This is called ‘Massacre of the innocents’. Lovely!

Music reviewers are just as bad. They might tell us about what the musician was trying to get across by their lyrics or beat. The description of the anguish or joy they poured in to their frenzied beats or downbeat rhythms. I spent whole lessons at school trying to get under the skin of the lyrics of famous songs and what the song writer actually meant.I was never the wiser but it killed an hour of English once a week.

A reviewer wrote this just the other day about a newly released album.

The 54-year-old from New York has clearly been through a testing time recently: a close friend’s suicide, her son’s revelation that he was transgender; ecological disasters in her home state. She has turned all this turmoil into a set of brutally honest songs about life – “stripping myself bare of all the lies, half-truths, false selves and misguided intentions,” as she put it.

I know that I do not wish to listen to anything this person has performed.

There are people who will write entire books on Country & Western music. I will not read a word of it because it doesn’t matter what they say about the quality of the instrumentals or the singer’s voice or the meaning of the lyrics. Which are usually along the lines of “my baby has left me and I’m really cut up about it”. Or “I like to stomp my feet and holler” or some such thing. I will not read it because I cannot stand Country & Western music.

Funnily enough we can borrow a phrase from earlier in the post and change it slightly “I don’t know much about music but I know what I like”. Again we all have widely differing opinions on what constitutes quality vibes. There are kids who will argue with great passion on the merits of dubstep. To me if it was possible to torture a robot to death, dubstep is what it would sound like. It is beyond noise pollution. But that is just my opinion. I love much from the Punk Rock era, and many find it offensive. One of my favourite phrases is “music is a personal journey”. This can be applied also to comedy. There are actually reviewers of comedy shows. Humour and a sense of it, is incredibly personal and diverse and I can’t see how someone who is not actually me will decide if I will find something funny or not.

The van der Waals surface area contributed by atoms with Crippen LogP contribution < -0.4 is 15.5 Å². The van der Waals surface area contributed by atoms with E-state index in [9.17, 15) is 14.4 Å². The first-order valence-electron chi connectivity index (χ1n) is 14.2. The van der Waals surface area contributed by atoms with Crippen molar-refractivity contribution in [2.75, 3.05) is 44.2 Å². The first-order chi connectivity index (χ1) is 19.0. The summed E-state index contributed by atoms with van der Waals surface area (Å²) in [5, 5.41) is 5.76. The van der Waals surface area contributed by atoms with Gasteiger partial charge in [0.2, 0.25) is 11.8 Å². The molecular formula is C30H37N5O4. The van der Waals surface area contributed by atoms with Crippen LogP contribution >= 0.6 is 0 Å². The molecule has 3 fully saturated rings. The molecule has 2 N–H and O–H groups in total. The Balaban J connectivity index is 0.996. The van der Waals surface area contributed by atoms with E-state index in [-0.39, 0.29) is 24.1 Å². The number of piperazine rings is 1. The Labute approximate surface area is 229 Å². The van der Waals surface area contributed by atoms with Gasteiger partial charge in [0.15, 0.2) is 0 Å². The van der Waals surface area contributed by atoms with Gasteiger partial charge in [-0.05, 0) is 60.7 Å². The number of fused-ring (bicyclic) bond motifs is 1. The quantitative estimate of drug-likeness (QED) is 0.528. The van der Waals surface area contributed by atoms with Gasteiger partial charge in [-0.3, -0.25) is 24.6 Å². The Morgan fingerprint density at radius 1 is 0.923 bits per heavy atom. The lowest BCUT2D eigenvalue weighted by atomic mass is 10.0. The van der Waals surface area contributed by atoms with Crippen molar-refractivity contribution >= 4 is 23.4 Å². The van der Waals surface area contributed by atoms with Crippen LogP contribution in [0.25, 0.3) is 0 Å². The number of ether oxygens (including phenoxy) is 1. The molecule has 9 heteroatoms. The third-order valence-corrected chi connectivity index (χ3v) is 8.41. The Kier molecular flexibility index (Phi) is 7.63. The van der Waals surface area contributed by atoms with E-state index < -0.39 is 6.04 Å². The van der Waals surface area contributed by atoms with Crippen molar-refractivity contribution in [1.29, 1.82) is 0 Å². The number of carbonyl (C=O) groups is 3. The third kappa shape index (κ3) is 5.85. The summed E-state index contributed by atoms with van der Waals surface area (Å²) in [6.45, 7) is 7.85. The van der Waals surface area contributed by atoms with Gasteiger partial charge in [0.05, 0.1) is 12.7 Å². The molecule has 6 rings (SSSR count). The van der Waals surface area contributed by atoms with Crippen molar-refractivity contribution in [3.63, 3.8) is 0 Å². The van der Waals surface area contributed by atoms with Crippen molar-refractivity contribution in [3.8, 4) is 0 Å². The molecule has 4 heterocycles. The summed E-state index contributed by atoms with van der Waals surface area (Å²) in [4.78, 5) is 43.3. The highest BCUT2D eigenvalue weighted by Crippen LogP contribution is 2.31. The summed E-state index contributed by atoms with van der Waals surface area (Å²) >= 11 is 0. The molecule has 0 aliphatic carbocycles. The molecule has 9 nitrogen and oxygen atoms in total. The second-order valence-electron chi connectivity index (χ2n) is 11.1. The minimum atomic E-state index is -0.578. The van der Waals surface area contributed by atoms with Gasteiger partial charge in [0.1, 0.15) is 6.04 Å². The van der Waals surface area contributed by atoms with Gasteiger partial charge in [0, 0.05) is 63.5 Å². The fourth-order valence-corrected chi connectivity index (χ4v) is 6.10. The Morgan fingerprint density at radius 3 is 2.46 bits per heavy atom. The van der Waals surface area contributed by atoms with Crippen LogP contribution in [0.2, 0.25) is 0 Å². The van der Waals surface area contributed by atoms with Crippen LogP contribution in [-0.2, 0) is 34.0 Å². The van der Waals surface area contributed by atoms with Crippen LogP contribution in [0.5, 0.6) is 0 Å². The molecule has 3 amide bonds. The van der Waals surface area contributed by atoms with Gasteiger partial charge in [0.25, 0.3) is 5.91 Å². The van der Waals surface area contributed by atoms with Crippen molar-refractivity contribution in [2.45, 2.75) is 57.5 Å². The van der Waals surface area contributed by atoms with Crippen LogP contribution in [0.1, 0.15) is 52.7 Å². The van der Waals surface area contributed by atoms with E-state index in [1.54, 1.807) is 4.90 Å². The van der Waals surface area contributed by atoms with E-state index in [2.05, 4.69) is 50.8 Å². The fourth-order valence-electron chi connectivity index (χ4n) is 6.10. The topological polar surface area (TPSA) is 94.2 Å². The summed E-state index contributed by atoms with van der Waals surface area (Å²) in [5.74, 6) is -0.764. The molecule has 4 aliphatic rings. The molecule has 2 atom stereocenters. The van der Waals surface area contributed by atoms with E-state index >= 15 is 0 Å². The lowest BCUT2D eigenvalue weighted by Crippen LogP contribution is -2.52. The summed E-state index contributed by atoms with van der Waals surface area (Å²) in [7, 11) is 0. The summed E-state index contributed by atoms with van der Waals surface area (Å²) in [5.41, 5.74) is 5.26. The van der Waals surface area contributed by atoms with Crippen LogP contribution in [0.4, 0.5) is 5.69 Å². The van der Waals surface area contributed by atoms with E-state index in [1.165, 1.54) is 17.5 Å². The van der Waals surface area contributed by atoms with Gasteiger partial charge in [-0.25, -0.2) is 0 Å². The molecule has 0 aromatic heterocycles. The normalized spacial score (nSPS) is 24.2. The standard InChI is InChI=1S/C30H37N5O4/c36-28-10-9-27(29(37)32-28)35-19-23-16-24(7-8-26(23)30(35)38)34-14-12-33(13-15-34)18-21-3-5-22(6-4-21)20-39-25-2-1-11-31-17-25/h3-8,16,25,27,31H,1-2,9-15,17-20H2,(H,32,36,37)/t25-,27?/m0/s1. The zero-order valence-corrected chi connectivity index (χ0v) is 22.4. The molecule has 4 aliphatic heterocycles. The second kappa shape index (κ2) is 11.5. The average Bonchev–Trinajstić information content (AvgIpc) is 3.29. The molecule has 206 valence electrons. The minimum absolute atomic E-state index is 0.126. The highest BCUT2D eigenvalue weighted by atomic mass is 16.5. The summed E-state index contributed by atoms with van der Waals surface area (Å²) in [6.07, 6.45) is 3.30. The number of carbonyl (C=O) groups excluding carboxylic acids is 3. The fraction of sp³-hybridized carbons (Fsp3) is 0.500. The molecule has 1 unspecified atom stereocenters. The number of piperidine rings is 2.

Dont even get me started on wine critics. Well you can as I did a whole piece on the rubbish they spout about fermented grape juice.

‘Wine speak’ discussed

So in conclusion I am not saying we should not have people paid to have an opinion on the visual, taste and audio stimulation about us. Just don’t try to pretend it is anything other than their own personal point of view and may not always be some worthy and expert examination of something many people may just feel the exact opposite about. Or can I have a job getting paid to express my opinion please? I’m happy to do it for free but I could use the cash to buy some nice art and music.

6 thoughts on “Paid to have an opinion.

  1. Ted Treen

    The views of most critics are little more than the Emperor’s new clothes:- Baffle them with bullish*t and it will make the ignorant/less confident think you’re learned, discerning and intelligent.

    Most however, will come to realise sooner or later that it’s usually little more than boll*cks…

  2. James G.

    One of my favourite pastimes is to walk around Tate Britain or Tate Modern, ensure I am in close proximity to someone who looks particularly pretentious, and say out loud to my wife, in my finest Georgia redneck accent “I don’t know much about art, but I know what I like.”

    At first it used to mortify my wife, but now she’s gotten used to it and enjoys watching the reactions that statement elicits.

    I suspect you might get similar reactions with a deep Kiwi accent. 😉